Nagorno-Karabakh Autonomous Oblast

From Wikipedia, the free encyclopedia
  (Redirected from NKAO)
Jump to: navigation, search
Nagorno-Karabakh Autonomous Oblast
Autonomous oblast of Azerbaijani SSR

 

1923–1991
 

Location of Nagorno-Karabakh
Capital Stepanakert
Government Autonomous Oblast
History
 -  Established July 7 1923
 -  Disestablished November 26 1991
Area 4,388 km2 (1,694 sq mi)
Population
 -  162,181 
Density 37 /km2  (95.7 /sq mi)
Population source:[1]
Principal cities in the Nagorno-Karabakh Autonomous Oblast (NKAO).

The Nagorno-Karabakh Autonomous Oblast (Russian: Нагорно-Карабахская автономная область, НКАО; Azerbaijani: Дағлыг Гарабағ Мухтар Вилајәти, ДГМВ/Dağlıq Qarabağ Muxtar Vilayəti, DQMV; Armenian: Լեռնային Ղարաբաղի Ինքնավար Մարզ, ԼՂԻՄ) was an autonomous oblast within the borders of the Azerbaijan SSR, mostly inhabited by ethnic Armenians. According to Robert Service, in 1921 Joseph Stalin, then acting Commissar of Nationalities for the Soviet Union, included Nakhchivan ASSR and Karabakh under Azerbaijani control to try and placate Turkey to join the Soviet Union. Had Turkey not been an issue, Stalin would probably have left Karabakh under Armenian control.[2] As a result, the Nagorno-Karabakh Autonomous Oblast was established with the Azerbaijan SSR on July 7, 1923. According to Karl R. DeRouen it was created as an enclave so that a narrow strip of land would separate it from Armenia proper.[3] According to Audrey L. Altstadt, the borders of the oblast were drawn to include Armenian villages and to exclude as much as possible Azerbaijani villages, so that the resulting area was sure to have an Armenian majority.[4]

Military conflict[edit]

The Nagorno-Karabakh conflict between the Armenian and Azerbaijan SSRs of the Soviet Union broke out in 1987, and the fighting had grown into a full-scale war by the end of 1991. On November 26, 1991, the Parliament of the Azerbaijan SSR abolished the autonomous status of the NKAO. Its internal administrative divisions were also abolished, and its territory was split up and redistributed amongst the neighboring administrative rayons of Khojavend, Tartar, Goranboy, Shusha, and Kalbajar[5] In response, the majority Armenian population of the oblast unilaterally declared their independence as the Nagorno-Karabakh Republic. Most of territory of the former Nagorno-Karabakh Autonomous Oblast is under the control of the ethnic Armenian forces of Nagorno-Karabakh as a result of the Nagorno-Karabakh War. When the Soviet Union dissolved, the Nagorno-Karabakh region was reaffirmed by the United Nations Security Council Resolutions 822, 853, 874, and 884 as part of the newly independent Republic of Azerbaijan. Today, the area of the former NKAO includes the de facto established Nagorno-Karabakh Republic, although it is not recognized by any state or international government organization, and is de jure part of Azerbaijan.[6]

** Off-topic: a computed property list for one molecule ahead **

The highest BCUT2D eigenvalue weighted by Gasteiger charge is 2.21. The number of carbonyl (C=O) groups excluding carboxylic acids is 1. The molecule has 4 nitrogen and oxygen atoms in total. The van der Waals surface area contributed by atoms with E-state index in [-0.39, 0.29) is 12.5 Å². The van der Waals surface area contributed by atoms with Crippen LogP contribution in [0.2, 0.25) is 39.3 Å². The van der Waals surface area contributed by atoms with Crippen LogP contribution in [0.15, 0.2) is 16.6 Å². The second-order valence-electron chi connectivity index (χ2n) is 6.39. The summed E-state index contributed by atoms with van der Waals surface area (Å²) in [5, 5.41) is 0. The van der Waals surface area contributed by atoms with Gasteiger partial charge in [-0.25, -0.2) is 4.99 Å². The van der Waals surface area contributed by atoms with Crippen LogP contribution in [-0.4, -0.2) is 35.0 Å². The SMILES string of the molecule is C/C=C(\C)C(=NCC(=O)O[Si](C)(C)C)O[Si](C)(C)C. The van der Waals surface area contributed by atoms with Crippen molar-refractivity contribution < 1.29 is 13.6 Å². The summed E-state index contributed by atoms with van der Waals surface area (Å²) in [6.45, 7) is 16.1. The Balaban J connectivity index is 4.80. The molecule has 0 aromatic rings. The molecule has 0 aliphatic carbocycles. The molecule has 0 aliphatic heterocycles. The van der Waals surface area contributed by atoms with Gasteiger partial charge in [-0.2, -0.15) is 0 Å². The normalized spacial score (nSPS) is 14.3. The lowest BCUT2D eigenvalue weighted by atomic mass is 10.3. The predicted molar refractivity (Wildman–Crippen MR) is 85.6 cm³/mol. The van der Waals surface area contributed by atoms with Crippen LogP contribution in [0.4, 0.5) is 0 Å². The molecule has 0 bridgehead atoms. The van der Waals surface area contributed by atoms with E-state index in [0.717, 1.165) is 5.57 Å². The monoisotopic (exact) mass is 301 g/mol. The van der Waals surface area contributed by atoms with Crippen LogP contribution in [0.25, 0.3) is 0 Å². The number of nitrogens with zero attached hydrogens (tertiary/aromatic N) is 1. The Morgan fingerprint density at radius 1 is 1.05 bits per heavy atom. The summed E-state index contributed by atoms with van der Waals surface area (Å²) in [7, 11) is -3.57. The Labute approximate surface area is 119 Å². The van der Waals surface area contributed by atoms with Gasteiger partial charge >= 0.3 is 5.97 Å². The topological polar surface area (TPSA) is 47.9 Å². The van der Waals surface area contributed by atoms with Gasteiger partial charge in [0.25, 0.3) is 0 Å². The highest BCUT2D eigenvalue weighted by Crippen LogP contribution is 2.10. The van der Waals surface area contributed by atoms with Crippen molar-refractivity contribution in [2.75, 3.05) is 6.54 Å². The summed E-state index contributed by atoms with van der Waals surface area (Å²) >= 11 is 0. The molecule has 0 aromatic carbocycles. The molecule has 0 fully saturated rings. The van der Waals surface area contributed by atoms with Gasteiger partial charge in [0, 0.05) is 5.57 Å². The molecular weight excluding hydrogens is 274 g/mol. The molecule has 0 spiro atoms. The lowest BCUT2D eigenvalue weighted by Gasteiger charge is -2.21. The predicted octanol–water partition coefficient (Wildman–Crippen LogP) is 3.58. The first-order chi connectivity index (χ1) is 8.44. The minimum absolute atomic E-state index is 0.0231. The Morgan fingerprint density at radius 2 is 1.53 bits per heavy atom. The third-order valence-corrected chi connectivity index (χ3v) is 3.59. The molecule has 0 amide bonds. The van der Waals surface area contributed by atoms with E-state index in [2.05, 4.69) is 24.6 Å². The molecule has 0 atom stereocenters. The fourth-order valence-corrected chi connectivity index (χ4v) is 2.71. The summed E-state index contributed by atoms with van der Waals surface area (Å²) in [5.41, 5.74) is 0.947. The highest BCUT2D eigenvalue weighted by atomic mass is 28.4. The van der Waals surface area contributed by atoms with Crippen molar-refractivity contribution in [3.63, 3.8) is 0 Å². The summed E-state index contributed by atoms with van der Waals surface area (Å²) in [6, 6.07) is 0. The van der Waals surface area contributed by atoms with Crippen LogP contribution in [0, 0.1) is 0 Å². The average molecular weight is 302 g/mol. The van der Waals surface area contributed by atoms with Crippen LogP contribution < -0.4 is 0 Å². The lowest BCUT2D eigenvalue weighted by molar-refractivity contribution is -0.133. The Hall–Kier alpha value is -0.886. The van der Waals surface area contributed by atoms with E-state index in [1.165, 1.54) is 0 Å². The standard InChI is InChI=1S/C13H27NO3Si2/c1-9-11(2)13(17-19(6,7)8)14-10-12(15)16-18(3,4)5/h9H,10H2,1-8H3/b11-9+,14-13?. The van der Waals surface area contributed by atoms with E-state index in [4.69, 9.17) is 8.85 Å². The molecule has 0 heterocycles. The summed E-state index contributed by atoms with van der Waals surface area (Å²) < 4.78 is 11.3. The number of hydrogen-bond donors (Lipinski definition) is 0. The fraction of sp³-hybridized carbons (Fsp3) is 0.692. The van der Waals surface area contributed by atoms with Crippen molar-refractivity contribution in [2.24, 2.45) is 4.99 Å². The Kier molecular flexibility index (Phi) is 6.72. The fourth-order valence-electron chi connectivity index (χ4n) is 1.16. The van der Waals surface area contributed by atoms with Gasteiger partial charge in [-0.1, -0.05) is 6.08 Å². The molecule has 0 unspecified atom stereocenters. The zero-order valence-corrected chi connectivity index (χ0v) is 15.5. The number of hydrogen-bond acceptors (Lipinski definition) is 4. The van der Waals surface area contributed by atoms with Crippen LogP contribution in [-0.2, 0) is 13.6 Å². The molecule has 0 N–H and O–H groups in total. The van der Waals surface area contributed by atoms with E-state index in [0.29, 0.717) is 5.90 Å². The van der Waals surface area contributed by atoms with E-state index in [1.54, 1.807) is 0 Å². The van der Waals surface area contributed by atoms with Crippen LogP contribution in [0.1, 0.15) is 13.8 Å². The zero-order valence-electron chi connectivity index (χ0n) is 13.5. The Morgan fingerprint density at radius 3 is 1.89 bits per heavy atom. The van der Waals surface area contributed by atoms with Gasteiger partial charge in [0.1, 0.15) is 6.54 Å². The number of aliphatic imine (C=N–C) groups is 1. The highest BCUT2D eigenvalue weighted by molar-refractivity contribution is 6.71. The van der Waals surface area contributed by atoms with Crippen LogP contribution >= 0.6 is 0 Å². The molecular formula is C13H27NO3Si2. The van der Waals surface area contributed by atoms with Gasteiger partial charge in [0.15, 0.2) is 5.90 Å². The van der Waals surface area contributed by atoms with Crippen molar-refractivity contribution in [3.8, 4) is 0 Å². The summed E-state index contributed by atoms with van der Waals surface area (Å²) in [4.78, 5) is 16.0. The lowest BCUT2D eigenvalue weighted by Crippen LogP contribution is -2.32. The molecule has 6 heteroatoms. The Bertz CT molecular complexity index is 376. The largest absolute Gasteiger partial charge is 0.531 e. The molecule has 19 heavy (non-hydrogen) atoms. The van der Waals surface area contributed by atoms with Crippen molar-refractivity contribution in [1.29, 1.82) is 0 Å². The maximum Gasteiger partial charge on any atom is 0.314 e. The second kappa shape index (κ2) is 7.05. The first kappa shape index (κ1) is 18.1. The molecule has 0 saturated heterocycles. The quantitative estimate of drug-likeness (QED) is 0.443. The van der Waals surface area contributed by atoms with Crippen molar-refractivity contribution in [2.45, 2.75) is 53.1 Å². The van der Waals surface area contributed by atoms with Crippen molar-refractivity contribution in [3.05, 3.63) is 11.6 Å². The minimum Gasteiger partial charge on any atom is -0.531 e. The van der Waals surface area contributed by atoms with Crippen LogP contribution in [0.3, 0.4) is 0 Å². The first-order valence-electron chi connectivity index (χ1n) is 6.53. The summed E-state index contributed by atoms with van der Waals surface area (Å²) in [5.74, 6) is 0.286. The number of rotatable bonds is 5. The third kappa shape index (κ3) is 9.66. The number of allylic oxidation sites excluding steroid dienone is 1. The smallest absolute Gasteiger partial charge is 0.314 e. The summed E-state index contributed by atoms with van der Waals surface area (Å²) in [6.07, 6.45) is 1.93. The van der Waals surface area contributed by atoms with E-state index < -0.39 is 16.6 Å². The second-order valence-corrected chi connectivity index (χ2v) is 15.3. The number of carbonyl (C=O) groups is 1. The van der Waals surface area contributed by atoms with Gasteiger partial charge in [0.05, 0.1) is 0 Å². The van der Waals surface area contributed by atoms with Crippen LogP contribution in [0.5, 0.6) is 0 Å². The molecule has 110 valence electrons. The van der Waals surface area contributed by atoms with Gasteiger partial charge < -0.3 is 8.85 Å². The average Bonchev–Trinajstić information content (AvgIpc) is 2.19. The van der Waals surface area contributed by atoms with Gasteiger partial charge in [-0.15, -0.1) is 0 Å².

Administrative divisions[edit]

See also[edit]

References[edit]

  1. ^ (Russian) НАГОРНО-КАРАБАХСКАЯ АО (1979 г.)
  2. ^ Robert Service, Stalin: a Biography (Cambridge: Harvard University Press, 2006, ISBN 0-674-02258-0), p. 204
  3. ^ Karl R. DeRouen, Civil Wars of the World: major conflicts since World War II, Vol. 1 (2007), p. 146
  4. ^ Audrey L. Altstadt, The Azerbaijani Turks: power and identity under Russian rule (Hoover Press, 1992, ISBN 0-8179-9182-4, ISBN 978-0-8179-9182-1)
  5. ^ Svante Cornell, Turkey and the Conflict in Nagorno Karabakh: A Delicate Balance, in Middle Eastern Studies Journal Vol 34, No. 1 (London: Frank Cass Publications, January 1998), pp. 51–72
  6. ^ 1993 UN Security Council Resolutions on Nagorno-Karabakh, U.S. State Department website, accessed February 2007

External links[edit]